Yes, as Scott Lemieux says, that bit I bolded there is the real nut of the thing. See, out here in the prison of the real world, we don’t actually have a device that dispenses tasty pellets to train the Iraqi PM to be nice and obey the rule of law, and the phrase “almost-free pass” is essentially meaningless. You can read to the end of Beinart’s piece if you really hate yourself that much, but you won’t find anything resembling an actual, specific thing that Obama should have done that would have made Maliki straighten up and fly right. In fact, even today when he’s staring down the barrel of an insurgency/invasion that’s conquered about a third of his country, when American aid seems contingent on him either stepping down or forming an inclusive unity government, Maliki still won’t budge. If he won’t (or, maybe, can’t?) change now in the face of a real threat, what was Obama going to do with him, or to him, three or four years ago?
When Iraqis went to the polls in March 2010, they gave a narrow plurality to the Iraqiya List, an alliance of parties that enjoyed significant Sunni support but was led by Ayad Allawi, a secular Shiite. Under pressure from Maliki, however, an Iraqi judge allowed the prime minister’s Dawa Party—which had finished a close second—to form a government instead. According to Emma Sky, chief political adviser to General Raymond Odierno, who commanded U.S. forces in Iraq, American officials knew this violated Iraq’s constitution. But they never publicly challenged Maliki’s power grab, which was backed by Iran, perhaps because they believed his claim that Iraq’s Shiites would never accept a Sunni-aligned government. “The message” that America’s acquiescence “sent to Iraq’s people and politicians alike,” wrote the Brookings Institution’s Kenneth Pollack, “was that the United States under the new Obama administration was no longer going to enforce the rules of the democratic road…. [This] undermined the reform of Iraqi politics and resurrected the specter of the failed state and the civil war.” According to Filkins, one American diplomat in Iraq resigned in disgust.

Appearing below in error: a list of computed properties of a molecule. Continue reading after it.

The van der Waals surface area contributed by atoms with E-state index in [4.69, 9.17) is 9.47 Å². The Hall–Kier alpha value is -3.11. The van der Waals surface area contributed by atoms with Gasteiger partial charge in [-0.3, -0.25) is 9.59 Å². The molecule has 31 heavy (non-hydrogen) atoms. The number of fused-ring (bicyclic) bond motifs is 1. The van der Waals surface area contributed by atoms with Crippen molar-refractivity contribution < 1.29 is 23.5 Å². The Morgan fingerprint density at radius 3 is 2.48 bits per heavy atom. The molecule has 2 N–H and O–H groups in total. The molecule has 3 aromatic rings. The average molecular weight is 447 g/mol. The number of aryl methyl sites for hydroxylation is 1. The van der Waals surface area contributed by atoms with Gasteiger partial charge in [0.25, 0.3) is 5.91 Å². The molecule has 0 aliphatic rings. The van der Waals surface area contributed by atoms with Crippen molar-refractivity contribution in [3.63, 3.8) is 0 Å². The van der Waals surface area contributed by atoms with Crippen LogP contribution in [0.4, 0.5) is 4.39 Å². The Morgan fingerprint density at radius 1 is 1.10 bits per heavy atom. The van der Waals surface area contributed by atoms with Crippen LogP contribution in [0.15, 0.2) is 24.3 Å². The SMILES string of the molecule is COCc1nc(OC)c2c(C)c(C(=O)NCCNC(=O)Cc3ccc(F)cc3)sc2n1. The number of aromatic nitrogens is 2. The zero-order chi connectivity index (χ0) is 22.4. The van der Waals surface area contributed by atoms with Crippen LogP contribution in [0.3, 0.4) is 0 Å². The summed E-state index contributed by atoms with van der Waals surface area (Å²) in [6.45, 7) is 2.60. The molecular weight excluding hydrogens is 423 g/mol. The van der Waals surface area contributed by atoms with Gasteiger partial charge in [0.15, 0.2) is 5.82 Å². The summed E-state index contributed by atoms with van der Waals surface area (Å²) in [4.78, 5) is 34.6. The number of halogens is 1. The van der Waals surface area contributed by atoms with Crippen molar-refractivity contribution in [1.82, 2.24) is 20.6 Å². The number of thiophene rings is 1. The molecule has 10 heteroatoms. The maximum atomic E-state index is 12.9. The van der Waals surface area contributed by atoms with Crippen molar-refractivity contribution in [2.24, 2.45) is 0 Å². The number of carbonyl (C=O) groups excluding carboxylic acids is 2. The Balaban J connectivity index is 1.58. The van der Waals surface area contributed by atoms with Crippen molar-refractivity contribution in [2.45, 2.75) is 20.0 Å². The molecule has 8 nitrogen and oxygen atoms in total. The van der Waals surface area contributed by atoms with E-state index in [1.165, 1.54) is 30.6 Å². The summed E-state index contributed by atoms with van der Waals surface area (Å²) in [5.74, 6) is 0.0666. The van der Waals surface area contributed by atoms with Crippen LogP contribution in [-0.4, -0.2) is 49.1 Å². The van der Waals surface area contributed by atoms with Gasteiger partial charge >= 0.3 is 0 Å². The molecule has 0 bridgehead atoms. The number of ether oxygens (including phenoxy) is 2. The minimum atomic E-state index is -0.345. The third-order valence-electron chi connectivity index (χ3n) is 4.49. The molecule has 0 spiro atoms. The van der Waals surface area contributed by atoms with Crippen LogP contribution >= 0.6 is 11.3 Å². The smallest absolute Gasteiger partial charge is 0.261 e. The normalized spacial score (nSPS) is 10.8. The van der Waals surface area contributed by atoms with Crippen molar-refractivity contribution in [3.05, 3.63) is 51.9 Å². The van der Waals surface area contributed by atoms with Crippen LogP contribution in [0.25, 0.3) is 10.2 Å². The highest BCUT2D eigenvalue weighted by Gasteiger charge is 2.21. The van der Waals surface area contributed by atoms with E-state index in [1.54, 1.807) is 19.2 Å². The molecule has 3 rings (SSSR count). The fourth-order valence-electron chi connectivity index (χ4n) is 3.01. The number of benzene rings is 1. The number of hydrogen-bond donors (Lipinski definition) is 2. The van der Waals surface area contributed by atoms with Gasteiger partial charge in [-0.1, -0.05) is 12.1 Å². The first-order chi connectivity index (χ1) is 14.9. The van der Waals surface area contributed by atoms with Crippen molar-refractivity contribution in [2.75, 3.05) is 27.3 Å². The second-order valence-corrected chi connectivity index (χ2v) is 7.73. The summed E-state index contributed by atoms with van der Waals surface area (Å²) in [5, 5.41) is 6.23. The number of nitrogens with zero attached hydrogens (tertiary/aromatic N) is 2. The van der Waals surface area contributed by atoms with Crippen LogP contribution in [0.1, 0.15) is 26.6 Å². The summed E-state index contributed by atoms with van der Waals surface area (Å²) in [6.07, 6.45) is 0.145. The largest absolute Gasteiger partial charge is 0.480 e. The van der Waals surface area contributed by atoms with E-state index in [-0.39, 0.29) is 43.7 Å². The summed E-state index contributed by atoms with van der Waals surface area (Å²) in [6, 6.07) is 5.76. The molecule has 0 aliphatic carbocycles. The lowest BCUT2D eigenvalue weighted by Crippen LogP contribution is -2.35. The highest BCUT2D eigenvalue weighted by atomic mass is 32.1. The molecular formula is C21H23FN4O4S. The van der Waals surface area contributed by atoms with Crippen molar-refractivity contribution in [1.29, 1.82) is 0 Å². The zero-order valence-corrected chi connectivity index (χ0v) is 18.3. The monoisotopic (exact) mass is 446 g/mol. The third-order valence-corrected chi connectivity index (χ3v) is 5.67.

Whoa, yeah, it is incredibly irresponsible that America didn’t directly involve itself in a constitutional crisis taking place in another sovereign nation. What do these Obama people think, that America is not the Federal Election Commission to the World? Just absurd. Once our acquiescence to the vagaries of the internal politics of, and I really can’t stress this enough, a wholly separate sovereign state became apparent, a loud and clear message was sent to the Iraqi people and Iraqi politicians that America wasn’t going to be all up in their business anymore, which was Bad, except that most Iraqis didn’t want America being all up in their business anymore, which makes it Good, but Bad too, or something. Come to think of it, is there any actual evidence that any such message was really sent, apart from the conjecture of a guy who wakes up every day and weeps a little over the fact that we’re not Doing War (well, not systematically, anyway) on anybody in the Middle East at the moment?